Addressing the faithful in St. Peter’s Square on Sunday, Francis again honored “Pope Emeritus Benedict XVI, who left this world yesterday morning.”
“We are all uniting, with one heart and one soul,” he said, “in thanking God for the gift of this faithful servant of the gospel and the church.”
Francis’ forbearers in the medieval era took a less than gracious approach toward their resigned predecessors.
When Celestine V resigned in 1294 to live like a monk, his successor, Pope Boniface VIII, in part fearing a rival claim, threw him in jail and deprived him a pope’s funeral when he died in 1296. When Gregory XII stepped down from the throne in 1415, the last pope to resign before Benedict, he reverted to being a cardinal and he received the funeral rites reserved for a cardinal when he died two years later. In 1802, Pius VII presided over the funeral of his predecessor, Pius VI, whose body returned to the Vatican after he died in 1799 in exile.
The uncertainty surrounding the rituals honoring Benedict in death stemmed from the decision that generated the confusion in the last years of his life. After Benedict resigned, he promised to be “hidden from the world,” an oath he mostly kept. But to the dismay of many, he took the title of pope emeritus, keeping his white robes and a following of ideological conservatives who tried to make him into an alternative power center.
He also sometimes undercut Francis. In a 2019 essay, he — or aides writing in his name — asserted that sex abuse was a symptom of the sexual revolution of the 1960s, secularization and an erosion of morality that he pinned on liberal theology. That undercut Francis’ view that it resulted from an unhealthy abuse of power by clerics who held themselves above their flock.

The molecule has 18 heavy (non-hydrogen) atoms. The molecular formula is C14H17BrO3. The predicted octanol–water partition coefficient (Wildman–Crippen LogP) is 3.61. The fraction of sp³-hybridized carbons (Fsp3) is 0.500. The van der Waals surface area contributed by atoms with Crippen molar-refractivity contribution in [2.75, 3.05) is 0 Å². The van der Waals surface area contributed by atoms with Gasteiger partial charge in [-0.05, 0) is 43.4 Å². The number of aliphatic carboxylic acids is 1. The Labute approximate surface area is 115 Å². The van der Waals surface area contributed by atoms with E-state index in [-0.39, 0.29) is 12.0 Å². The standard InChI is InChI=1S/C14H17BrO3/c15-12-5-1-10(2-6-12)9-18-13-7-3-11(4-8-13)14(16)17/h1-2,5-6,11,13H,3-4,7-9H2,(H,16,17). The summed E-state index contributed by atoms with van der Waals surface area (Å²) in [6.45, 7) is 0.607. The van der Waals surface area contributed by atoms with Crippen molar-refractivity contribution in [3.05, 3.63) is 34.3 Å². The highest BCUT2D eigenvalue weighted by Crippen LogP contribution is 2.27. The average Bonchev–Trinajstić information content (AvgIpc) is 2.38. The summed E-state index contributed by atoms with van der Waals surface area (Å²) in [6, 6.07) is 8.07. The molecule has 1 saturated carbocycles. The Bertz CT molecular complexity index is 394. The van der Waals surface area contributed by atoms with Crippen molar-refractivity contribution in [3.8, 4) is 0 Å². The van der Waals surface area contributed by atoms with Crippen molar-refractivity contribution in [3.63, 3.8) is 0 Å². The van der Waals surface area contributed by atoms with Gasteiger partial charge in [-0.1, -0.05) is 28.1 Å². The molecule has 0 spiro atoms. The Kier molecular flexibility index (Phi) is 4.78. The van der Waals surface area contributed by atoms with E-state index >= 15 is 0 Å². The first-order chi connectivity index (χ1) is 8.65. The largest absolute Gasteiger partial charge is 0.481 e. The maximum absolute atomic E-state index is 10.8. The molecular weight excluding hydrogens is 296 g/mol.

And as Francis appeared to be mulling whether to lift the restriction on married priests in remote areas, as had been proposed by his bishops, Benedict firmly defended the church’s teachings on priestly celibacy in a 2020 book. Francis ended up rejecting the proposal, a decision welcomed by conservatives.
That strange duality, which inspired the film “The Two Popes” and captured the public imagination, has become the new abnormal in the Vatican for nearly a decade. As Francis has faced his own health setbacks, some wondered whether the emeritus pope would survive the acting one. If Francis suddenly retired, would there be three popes in the Vatican?
For his part, Francis, who as pope also serves as the bishop of Rome, has repeatedly left the option of retirement on the table. But he has suggested he would avoid confusion by taking the title of emeritus bishop of Rome “rather than pope emeritus” and spend his last days hearing confessions and visiting the sick.
The confusion of the multipope years still cast a shadow over some of the faithful who made their way to St. Peter’s Square on Saturday.
“I still have not really understood how this will work,” Chiara Darida, 73, a retired schoolteacher, said as she faced the basilica. She wasn’t sure if all the city’s bells would peal, and if heads of state and armies of pilgrims would rush into Rome.
“It’s a new situation, it never happened before,” she said, adding “there is some confusion.”
Sister Priscila Danieli Da Silva, a student of choir direction in sacred music who waited to get into St. Peter’s Basilica, found it thrilling.
“A pope who celebrates the funeral of another pope!” she said, adding that the event marked an example of how in a changing world, the church was also changing. “It’s a total novelty.”
By presiding over the funeral, Francis is not only honoring Benedict but taking for himself a key speaking platform. A papal funeral is usually celebrated by the dean of the College of Cardinals. Benedict, then Cardinal Joseph Ratzinger, held that role in 2005 and used it at the funeral of John Paul to deliver a powerful and defining speech in defense of church traditions that swayed many cardinals to elect him as pope.
Ultimately, Benedict’s legacy was his stunning resignation, in a seemingly offhand remark made while speaking Latin at a regular meeting with cardinals. It broke with his beloved church tradition, palpable in the lace of his clothes and the Latin of his liturgy, and set a modern precedent.
It also set the stage for nine surreal years of papal coexistence that some are already missing.
“We had two of them and it was an extra richness,” said Maria Teresa Walis, 31, a lawyer who came to St. Peter’s Square to mourn Benedict. “It is the end of an era.”